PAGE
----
Normal uterine size for a nulliparous menstruating female is up to 8 cm in length and 3 to 5 cm in transverse and AP diameter. Maximal uterine size for multiparous women may be 1 to 2 cm greater in each plane. The empty uterus is a thick-walled, muscular organ with moderate echogenicity. It contains a central hyperechoic (endometrial) stripe that represents the opposed surfaces of the endometrial cavity. In the nonpregnant patient, the appearance of the endometrium is variable depending on the phase of the menstrual cycle. Early in the cycle the proliferative endometrium usually measures 4 to 8 mm in width ( Fig 10.9.-1). Later during the secretory phase, the endometrium generally measures 7 to 14 mm and displays increased echogenicity ( Fig 109-5). The echogenicity and size of the menstrual endometrium are variable and dependent on the amount of blood and clot present within the uterus. The endometrium of the postmenopausal patient without hormonal replacement therapy is generally less than 9 mm in width. The combination of postmenopausal vaginal bleeding and increased endometrial width is suspicious for endometrial carcinoma and requires further evaluation. A markedly thickened postpartum endometrium suggests the presence of retained products of conception.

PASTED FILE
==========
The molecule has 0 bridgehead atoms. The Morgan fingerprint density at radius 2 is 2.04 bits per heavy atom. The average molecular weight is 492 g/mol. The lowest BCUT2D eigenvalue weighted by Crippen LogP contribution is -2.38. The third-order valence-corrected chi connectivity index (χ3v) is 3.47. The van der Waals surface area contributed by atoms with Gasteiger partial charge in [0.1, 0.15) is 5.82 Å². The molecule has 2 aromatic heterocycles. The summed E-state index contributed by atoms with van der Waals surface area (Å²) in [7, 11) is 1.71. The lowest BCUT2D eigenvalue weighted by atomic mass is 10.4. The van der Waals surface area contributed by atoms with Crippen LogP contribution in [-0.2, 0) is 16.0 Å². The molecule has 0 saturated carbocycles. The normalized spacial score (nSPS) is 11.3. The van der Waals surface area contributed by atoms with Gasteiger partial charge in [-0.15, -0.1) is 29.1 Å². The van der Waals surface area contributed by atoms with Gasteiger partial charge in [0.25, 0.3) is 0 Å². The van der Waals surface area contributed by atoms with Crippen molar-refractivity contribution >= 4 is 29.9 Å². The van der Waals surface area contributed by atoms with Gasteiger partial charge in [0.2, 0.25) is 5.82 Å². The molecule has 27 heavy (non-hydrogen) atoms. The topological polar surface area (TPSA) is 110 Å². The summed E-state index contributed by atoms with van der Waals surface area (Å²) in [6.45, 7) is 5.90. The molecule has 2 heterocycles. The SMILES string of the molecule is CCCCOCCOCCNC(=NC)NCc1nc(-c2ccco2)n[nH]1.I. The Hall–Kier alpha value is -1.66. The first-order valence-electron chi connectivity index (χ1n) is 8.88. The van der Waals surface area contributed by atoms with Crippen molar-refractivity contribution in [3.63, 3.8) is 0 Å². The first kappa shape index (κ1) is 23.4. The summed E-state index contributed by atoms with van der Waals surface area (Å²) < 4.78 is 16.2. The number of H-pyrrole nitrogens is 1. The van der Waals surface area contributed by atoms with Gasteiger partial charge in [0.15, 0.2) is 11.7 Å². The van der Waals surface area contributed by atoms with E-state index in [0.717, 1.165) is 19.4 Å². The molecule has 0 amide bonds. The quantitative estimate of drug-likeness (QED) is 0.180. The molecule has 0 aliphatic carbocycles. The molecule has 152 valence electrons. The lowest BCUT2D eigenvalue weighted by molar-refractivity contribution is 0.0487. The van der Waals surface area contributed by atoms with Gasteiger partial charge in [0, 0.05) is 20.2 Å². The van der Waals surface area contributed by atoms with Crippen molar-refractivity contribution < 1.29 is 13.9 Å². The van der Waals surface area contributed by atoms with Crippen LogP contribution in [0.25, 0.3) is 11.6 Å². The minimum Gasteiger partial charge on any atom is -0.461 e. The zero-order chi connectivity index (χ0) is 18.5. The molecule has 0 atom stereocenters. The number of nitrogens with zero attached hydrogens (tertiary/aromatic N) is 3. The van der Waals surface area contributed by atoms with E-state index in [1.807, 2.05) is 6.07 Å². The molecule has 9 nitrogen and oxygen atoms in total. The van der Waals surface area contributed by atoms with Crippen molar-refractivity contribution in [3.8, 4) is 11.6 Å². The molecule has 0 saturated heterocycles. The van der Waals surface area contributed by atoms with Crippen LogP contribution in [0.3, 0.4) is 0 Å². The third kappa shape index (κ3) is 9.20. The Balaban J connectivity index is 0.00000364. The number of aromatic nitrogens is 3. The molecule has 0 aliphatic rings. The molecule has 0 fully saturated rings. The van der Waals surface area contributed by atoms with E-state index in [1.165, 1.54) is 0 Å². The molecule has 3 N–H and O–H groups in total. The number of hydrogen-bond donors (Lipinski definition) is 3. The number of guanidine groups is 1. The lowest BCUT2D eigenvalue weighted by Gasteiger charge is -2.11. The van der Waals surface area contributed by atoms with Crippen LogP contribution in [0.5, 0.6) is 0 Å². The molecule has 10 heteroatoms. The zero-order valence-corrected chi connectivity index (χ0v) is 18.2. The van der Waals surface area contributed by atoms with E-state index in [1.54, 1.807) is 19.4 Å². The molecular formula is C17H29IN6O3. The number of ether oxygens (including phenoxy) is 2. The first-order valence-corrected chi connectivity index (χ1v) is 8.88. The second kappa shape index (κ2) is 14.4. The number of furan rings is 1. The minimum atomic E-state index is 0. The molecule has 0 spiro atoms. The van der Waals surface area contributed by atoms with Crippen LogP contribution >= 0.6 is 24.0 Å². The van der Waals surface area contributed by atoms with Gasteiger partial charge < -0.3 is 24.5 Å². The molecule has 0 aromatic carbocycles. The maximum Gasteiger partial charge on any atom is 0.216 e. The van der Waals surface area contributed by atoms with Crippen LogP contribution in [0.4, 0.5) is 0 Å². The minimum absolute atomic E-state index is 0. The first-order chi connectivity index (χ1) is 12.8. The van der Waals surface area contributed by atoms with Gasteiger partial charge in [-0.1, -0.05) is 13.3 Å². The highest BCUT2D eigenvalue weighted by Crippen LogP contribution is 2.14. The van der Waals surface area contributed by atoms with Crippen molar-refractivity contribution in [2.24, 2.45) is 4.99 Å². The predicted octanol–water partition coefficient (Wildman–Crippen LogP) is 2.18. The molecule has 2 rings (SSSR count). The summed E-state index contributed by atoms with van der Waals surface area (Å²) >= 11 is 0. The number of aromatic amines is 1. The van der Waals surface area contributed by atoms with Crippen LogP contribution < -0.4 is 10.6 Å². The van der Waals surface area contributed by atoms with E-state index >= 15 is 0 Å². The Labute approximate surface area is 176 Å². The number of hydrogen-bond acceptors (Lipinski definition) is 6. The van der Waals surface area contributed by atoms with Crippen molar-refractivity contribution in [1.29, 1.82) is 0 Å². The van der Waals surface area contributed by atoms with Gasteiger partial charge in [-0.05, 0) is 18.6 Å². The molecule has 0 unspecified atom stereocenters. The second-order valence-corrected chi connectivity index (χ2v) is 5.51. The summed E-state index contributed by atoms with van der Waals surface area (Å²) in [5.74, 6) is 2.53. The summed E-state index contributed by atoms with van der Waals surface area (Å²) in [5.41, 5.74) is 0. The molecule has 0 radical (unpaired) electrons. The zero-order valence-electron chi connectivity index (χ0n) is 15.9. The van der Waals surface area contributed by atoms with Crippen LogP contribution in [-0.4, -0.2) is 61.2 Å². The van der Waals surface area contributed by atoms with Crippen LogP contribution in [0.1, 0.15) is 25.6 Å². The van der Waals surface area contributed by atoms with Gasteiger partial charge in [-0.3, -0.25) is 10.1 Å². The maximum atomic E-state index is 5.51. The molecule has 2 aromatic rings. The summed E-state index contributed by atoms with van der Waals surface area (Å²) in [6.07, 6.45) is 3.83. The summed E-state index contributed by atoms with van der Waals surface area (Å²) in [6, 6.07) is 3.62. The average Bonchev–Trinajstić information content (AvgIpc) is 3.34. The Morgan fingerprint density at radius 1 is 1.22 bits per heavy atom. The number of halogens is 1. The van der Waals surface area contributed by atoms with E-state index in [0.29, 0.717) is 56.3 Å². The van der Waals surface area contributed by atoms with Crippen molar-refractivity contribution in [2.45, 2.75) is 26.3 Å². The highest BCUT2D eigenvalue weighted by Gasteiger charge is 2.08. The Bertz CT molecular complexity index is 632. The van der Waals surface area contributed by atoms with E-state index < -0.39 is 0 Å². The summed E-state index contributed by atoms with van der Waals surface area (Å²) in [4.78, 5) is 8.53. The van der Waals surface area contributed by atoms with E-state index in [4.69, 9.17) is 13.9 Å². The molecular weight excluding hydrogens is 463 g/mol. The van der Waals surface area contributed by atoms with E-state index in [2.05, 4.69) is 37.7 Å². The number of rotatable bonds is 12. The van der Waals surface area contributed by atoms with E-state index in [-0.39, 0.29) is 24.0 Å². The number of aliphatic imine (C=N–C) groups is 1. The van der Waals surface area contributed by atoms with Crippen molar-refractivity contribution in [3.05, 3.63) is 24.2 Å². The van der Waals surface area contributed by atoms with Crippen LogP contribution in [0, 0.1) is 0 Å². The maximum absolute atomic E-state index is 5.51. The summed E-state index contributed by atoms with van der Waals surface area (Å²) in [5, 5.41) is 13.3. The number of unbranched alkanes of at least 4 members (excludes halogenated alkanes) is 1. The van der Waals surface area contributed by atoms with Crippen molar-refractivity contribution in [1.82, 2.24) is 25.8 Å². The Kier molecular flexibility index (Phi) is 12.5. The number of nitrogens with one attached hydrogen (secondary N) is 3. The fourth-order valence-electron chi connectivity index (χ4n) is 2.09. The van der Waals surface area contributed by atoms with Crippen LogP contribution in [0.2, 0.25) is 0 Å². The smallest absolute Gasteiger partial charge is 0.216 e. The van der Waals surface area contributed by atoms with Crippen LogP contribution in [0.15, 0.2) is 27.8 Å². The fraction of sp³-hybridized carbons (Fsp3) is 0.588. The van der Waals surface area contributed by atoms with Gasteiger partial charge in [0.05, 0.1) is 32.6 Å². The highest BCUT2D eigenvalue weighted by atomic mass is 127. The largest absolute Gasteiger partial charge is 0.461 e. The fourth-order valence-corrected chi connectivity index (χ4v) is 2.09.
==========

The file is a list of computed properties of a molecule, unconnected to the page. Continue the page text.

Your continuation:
FIG. 109-5. The uterus with a thickened and hyperechoic endometrial stripe (secretory phase) is visualized on this transabdominal image in the longitudinal plane. Two nabothian cysts can be seen at the cervix, immediately posterior to the angle of the bladder.
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